In Dang, a bomb went off nearby while enumerators were conducting an interview, locals looked blasé and continued answering questions. In Dolakha, an elderly man called his neighbours out and instead of answering questions, started asking his own: “Which side are you on? You will write down our answers and go but we have to live here and they will start harassing us. We will help you with food and a place to stay, but the days when we could give others help are gone.”

The Udaypur team walked up to the mountains from Gaighat for a whole day. Two villagers had just been abducted by Maoists and a group of women was nervous but wanted to talk. “They ask us for five percent tax, we don’t have any money, how can we pay them?” asked one. Another woman said the Maoists kept threatening to abduct her but she was determined to finish her drinking water project for the village. She said: “I’m not going anywhere until I bring water to the village.”

 
At 8:07 AM, April 09, 2006, Anonymous Rohit said...

If recent events are an indication, the general 'will' of the people seems to be to oust Gyanendra and take chances with populist scum. When you've got docs, lawyers and other professionals taking to the streets in condemnation of Gyanendra, I think you can conclude that his time may be up.

Gyane, for his part, is doing nothing to help himself. He's been holed up in Pokhara, meeting a tantric or something. Why does this man act like he doesn't give a damn? If he wants to give the impression that he cares for the country, he'd better stop acting so cool and unconcerned.

Thing is that Gyane promised law and order. Can anyone say that things have not gotten worse since he came? And then you've got morons like that Information Minister who says of the Malangwa incident that it was a minor thing. People aren't so stupid, you know. If Gyane wanted to show that he was qualitatively different from the politicians, he hasn't done so.

I think everyone's about had it with the Royalists. Sure, Maha-dull Nepal, Greedy-ja, Shere Bahadur Duh-ba and others make us all depressed, but I think people have decided to take their chances with them. Gyane took a gamble, and didn't deliver. People look like trying to hold him accountable.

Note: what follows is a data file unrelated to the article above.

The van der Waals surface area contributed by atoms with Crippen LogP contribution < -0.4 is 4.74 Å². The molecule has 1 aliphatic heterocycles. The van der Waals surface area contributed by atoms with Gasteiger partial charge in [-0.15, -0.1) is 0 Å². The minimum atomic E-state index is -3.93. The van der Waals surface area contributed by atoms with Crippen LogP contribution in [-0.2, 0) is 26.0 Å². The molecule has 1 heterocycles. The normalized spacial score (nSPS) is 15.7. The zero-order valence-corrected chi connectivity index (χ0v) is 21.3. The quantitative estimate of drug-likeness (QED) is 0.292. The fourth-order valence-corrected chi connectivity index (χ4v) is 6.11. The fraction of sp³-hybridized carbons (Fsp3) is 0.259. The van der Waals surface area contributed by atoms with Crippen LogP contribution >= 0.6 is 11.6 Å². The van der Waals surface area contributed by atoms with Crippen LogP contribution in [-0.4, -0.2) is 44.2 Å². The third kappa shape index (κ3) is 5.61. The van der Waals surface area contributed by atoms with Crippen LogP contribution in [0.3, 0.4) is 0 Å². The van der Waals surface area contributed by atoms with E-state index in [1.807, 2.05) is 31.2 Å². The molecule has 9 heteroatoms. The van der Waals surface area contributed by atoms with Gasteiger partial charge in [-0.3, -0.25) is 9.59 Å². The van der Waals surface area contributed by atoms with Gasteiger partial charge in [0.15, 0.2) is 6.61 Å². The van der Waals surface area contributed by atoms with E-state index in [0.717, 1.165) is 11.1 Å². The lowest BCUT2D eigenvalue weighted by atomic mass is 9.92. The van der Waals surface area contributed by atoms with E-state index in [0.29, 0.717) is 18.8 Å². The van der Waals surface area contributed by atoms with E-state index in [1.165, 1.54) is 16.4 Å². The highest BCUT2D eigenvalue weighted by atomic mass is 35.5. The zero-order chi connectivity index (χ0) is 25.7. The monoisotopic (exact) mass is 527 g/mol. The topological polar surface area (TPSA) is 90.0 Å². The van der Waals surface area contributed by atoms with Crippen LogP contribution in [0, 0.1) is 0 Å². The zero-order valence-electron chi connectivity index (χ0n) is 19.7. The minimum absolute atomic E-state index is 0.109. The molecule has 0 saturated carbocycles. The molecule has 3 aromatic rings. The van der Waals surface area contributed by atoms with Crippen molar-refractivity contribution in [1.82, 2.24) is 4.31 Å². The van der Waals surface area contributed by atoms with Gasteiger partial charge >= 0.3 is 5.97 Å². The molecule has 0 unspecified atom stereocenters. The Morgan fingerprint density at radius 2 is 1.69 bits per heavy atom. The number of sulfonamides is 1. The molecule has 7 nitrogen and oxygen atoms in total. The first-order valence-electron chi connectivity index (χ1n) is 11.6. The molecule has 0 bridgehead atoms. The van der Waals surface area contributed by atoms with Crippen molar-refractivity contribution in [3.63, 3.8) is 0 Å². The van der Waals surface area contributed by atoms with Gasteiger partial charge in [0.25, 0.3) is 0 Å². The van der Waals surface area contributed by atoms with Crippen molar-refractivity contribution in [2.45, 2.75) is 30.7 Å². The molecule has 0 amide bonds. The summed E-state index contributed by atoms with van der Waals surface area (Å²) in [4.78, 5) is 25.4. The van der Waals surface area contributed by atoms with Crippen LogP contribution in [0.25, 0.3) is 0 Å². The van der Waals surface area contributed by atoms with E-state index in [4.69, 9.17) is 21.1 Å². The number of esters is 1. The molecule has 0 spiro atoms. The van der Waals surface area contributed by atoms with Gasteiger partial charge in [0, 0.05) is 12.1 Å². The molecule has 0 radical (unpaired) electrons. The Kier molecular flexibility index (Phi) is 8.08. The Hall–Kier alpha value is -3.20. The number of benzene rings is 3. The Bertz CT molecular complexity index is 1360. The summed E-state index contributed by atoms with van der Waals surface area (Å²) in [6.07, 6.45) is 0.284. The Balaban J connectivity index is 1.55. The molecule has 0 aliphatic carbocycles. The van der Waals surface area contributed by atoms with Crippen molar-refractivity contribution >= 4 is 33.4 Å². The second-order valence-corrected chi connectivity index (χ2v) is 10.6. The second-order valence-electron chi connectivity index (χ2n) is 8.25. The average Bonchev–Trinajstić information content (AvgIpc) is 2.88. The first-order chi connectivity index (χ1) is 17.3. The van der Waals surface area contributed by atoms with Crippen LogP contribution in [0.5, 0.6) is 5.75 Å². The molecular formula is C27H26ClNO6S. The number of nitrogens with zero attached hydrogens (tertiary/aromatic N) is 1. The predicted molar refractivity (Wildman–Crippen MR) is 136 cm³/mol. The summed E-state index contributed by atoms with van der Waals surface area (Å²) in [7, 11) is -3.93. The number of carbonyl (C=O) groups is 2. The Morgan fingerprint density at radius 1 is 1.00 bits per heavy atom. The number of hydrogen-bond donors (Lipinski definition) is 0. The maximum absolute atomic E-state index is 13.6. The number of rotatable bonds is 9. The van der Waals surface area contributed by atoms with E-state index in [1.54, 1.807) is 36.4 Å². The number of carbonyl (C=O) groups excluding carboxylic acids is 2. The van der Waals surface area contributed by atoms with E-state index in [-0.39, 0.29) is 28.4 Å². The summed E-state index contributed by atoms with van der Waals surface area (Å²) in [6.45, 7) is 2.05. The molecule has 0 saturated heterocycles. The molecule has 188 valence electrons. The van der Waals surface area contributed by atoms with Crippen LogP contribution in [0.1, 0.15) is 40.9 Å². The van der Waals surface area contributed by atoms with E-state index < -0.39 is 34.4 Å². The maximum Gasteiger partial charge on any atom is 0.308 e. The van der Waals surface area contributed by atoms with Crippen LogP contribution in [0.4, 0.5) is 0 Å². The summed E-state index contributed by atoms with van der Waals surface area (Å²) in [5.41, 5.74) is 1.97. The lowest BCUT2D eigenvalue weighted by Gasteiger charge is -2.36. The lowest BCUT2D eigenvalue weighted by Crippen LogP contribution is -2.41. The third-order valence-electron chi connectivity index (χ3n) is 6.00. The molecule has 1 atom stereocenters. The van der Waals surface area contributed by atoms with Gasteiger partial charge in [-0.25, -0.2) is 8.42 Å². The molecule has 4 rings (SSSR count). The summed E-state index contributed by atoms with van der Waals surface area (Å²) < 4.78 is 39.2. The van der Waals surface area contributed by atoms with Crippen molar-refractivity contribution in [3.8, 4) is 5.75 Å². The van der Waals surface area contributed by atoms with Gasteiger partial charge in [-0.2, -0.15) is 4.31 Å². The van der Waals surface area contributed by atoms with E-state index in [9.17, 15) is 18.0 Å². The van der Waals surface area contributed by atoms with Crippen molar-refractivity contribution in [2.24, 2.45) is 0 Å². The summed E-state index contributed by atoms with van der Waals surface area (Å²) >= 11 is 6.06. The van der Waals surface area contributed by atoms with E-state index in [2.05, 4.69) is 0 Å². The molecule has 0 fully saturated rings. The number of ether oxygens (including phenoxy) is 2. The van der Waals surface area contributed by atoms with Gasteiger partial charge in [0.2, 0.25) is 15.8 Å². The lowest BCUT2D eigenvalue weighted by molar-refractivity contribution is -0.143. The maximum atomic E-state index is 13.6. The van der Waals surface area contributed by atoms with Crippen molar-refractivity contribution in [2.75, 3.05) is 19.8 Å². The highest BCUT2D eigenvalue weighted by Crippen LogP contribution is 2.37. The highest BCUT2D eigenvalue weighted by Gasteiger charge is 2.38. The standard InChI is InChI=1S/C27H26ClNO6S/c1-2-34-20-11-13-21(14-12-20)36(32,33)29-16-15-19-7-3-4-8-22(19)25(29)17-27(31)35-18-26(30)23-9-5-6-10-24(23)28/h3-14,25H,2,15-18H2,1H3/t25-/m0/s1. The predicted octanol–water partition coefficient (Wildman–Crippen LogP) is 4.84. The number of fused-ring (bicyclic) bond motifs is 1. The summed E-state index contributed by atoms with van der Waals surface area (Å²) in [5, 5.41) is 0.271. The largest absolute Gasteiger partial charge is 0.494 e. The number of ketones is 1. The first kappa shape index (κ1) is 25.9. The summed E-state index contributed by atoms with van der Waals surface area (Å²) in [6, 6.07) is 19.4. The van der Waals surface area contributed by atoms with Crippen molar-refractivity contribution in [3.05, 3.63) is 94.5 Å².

At 10:16 AM, April 09, 2006, Blogger blogdai said...

Took a gamble and didn't deliver after one year and now everyone's "had it" eh? How shortsighted and simple.

What about 10 years of politicians who not only didn't deliver but moved Nepal in a negative direction. G. took over because he'd "had it" himself.

Only the most ideological simpleton feels that things will be better if we return to the Girija/Deuba style.

If you don't deal with the Maoists now, severely and with brutal authority, then Nepal will never be better.

-=blogdai

 
At 11:30 AM, April 09, 2006, Blogger Blueye said...

This is what I would like to tell the king of Nepal.

Dear King,

Please step out of your shoes and walk in those of your people. You could be a great king of a great country. You just have to step out of your self. I wish you could see that. I wish you would have this dream where you saw yourself walking among your people being one of them. One can never be one of something without being on the same level as those one wishes to be one with. Maybe you do not want to be one with your people? I do not believe that. Think what a miracle if you could heal your people. But it is my conviction that the highest must step into the shoes of the lowest to be the highest in reality. Please King of of Nepal, give them your helping hand. But maybe you are afraid of something incorrect you have done. Onle people with fright answer with violence. You have a lot of frigthened people in your country. Somebody has to be brave. Show them, your people that you are brave. Step into their shoes, try to think of them, if you were one of them, what would you do?